Frustration-regression hypothesis- If a higher level need remains unfulfilled, a person may regress to lower level needs that appear easier to satisfy.
Frustration-regression suggests that an already satisfied need can become active when a higher need cannot be satisfied. Thus, if a person is continually frustrated in his/her attempts to satisfy growth, relatedness needs can resurface as key motivators.

3. Two factor theory

It is a theory that relates intrinsic factors to job satisfaction and associates extrinsic factors with dissatisfaction. It is also called motivation-hygiene theory.

What is intrinsic factor? Factors such as advancement, recognition, responsibility and achievement are referred to as intrinsic factors. If you look at them, they are all part of the job itself and not external to the job.

Extrinsic factors are the factors associated with supervision, pay, company policies, and work conditions. The factors which are not job related but externally associated to the job is extrinsic factors.

Intrinsic factors are also called as motivators and extrinsic factors are also called hygiene/maintenance factors.

The basic idea of two-factor theory is that, presence of motivator results in satisfaction/motivation and absence results in no satisfaction/motivation but it is not dissatisfaction.

However, presence of hygiene factors results in no dissatisfaction (it is not satisfaction) and absence creates in dissatisfaction.

Hence, satisfaction is not the opposite of dissatisfaction. Satisfaction is opposed to no satisfaction. Similarly, dissatisfaction is opposite of no dissatisfaction.

The factors that lead to job satisfaction are separate and distinct from those that lead to job dissatisfaction. Therefore, managers who seek to eliminate factors that can create job dissatisfaction may bring about peace but not necessarily motivation. If we need to motivate people, we need to provide an environment for intrinsic factors.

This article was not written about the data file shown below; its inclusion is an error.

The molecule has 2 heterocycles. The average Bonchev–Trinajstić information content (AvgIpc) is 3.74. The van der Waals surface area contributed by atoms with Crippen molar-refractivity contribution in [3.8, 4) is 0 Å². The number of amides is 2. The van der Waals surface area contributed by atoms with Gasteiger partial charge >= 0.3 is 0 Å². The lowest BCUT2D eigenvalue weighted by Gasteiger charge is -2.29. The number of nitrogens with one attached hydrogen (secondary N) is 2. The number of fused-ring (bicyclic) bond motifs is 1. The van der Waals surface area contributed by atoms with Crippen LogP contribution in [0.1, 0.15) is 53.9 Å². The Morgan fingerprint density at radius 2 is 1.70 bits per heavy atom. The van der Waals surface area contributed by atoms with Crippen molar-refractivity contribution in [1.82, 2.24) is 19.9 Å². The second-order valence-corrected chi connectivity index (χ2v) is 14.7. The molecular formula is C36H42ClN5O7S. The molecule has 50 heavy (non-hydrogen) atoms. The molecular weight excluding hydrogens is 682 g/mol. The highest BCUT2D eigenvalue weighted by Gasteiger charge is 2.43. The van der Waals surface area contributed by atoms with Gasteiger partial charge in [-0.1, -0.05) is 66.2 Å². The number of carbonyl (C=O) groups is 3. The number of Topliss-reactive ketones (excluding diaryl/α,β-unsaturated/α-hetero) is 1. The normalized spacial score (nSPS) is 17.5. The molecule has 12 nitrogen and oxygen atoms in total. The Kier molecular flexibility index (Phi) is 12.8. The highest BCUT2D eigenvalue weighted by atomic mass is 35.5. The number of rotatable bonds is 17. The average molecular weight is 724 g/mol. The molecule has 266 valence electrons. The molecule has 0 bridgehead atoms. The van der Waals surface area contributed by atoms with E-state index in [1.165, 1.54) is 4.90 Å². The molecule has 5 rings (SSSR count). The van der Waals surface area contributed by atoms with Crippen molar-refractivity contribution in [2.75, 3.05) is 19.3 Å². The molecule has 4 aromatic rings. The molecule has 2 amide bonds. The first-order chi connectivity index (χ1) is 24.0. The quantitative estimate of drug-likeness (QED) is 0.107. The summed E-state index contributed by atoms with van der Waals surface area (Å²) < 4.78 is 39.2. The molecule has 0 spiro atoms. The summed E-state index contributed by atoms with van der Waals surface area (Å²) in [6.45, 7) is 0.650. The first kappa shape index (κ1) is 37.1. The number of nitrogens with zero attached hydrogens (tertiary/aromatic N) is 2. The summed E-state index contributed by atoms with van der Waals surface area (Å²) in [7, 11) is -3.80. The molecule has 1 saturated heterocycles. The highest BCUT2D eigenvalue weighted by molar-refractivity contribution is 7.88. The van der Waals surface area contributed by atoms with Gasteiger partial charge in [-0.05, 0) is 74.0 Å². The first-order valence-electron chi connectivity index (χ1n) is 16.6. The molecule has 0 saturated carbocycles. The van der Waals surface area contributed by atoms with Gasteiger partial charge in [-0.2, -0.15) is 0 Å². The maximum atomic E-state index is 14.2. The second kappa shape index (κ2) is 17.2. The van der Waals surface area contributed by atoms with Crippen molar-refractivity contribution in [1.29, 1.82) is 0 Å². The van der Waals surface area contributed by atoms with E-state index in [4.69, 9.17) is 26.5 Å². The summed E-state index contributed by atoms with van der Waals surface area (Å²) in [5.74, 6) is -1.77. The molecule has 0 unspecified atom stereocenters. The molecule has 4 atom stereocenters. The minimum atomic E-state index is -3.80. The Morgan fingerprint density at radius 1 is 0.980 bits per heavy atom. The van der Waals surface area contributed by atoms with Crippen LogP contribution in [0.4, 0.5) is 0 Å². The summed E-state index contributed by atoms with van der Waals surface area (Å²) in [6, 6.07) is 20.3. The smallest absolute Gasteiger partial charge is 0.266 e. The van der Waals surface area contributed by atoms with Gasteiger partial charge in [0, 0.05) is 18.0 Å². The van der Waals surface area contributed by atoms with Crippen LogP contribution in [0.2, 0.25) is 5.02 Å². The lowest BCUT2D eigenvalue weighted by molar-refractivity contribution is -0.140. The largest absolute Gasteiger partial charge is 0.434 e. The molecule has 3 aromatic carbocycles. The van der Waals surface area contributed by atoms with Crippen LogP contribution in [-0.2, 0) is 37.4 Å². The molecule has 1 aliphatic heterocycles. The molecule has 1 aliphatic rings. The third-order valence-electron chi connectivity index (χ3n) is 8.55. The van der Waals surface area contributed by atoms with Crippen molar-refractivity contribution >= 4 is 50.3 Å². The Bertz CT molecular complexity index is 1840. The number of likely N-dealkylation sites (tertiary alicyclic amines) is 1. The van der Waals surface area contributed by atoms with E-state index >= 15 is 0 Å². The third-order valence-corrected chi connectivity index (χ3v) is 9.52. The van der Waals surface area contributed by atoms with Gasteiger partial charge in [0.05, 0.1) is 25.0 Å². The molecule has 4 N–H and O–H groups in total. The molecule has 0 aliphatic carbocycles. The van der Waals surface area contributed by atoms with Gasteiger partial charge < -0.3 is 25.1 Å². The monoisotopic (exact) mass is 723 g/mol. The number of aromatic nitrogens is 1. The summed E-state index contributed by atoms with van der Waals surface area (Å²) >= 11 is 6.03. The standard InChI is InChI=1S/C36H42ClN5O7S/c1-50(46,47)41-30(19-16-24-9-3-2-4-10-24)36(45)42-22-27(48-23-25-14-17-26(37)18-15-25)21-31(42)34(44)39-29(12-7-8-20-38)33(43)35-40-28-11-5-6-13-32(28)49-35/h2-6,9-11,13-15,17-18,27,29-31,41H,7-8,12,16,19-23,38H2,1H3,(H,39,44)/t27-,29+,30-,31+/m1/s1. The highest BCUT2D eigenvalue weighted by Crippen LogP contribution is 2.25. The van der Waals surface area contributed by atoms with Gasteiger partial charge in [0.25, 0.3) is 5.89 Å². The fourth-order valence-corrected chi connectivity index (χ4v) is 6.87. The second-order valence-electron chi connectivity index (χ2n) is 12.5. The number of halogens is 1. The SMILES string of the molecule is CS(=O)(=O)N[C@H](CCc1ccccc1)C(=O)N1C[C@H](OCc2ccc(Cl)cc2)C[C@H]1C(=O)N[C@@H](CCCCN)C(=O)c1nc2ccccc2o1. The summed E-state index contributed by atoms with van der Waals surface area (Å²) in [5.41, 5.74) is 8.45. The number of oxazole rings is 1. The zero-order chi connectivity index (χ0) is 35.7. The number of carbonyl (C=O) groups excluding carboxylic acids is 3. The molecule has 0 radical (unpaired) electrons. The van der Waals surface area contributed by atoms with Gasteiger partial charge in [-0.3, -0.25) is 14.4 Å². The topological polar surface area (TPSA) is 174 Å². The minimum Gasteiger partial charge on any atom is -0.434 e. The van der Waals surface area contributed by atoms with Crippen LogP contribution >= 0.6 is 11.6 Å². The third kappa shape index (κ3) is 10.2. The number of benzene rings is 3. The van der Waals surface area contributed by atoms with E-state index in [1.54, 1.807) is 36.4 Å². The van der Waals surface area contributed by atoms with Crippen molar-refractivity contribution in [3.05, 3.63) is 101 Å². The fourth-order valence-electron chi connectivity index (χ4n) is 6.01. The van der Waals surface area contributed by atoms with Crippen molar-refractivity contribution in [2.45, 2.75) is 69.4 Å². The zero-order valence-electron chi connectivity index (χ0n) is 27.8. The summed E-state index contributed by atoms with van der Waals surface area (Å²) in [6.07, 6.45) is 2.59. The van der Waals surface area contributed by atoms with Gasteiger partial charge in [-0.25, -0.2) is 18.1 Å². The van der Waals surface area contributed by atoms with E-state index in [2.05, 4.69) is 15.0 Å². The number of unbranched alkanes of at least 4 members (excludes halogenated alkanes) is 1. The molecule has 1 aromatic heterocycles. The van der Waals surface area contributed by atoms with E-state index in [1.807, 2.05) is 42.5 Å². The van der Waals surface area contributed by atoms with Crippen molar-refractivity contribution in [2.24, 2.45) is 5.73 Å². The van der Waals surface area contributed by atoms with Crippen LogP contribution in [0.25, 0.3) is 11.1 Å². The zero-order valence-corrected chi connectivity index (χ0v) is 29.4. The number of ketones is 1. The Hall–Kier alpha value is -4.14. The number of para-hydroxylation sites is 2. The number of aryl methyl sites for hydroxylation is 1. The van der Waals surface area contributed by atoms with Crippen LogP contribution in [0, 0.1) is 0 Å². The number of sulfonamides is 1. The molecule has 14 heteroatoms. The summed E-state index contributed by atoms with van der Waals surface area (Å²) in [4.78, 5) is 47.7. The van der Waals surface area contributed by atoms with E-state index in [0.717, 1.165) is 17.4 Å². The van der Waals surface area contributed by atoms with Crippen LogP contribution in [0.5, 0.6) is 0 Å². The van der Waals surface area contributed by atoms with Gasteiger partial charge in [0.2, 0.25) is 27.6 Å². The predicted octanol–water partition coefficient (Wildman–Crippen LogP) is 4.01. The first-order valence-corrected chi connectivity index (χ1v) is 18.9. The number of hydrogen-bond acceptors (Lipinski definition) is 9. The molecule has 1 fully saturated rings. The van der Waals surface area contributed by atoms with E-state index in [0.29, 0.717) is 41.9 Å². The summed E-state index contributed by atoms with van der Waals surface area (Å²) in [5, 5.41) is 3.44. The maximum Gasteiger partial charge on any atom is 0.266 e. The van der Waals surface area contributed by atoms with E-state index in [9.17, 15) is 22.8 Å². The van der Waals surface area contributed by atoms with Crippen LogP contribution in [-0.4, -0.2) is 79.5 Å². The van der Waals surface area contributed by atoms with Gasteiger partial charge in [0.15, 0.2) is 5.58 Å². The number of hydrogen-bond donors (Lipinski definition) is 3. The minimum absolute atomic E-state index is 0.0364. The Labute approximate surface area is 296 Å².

However, two-factor theory is not well supported with research. Because if someone finds both type of factors are equally important, this theory cannot be applied.

4. McClelland’s theory of needs (Early theories)

It is a theory that states achievement, power and affiliation are three important needs that help explain motivation. Basically, the theory helps us understand what dominates in motivating an individual.

Need for achievement (nAch): it is the drive to excel, to achieve in relationship to a set of standards

Need for power (nPow): It is the need to make others behave in a way they would not have otherwise.

Need for affiliation (nAff): it is the desire for friendly and close interpersonal relationships

If you look at McClelland and subsequent researchers focused most of their attention on nAch. High achievers perform best when there is a 50-50 chance for succeeding. Based on prior nAchreseach, we can predict some relationships between nAch and job performance. They tend to exhibit positive moods and be more interested in the task at hand. Employees high on nAch tend to perform very well in high-stakes conditions on the job, like work walkthroughs or sales encounters. Like nAch, nPow and nAff also has sufficient research support to understand the behavior. In fact, there are evidences to show that the dominant need determines ones personality eventually. nAff results in more agreeableness and neuroticism.

5. McGregor’s theory X and theory Y

Douglas McGregor, through his well-known “Theory X and Theory Y,” drew a distinction between the assumptions about human motivation which underlie these two approaches, to this effect:

  1. Theory X assumes that people dislike work and must be coerced, controlled, and directed toward organizational goals. Furthermore, most people prefer to be treated this way, so they can avoid responsibility.
  • Theory Y—the integration of goals—emphasizes the average person’s intrinsic interest in his work, his desire to be self-directing and to seek responsibility, and his capacity to be creative in solving business problems.

It is McGregor’s conclusion, of course, that the latter approach to organization is the more desirable one for managers to follow.

   ii. Process theories of motivation

 1. Expectancy theory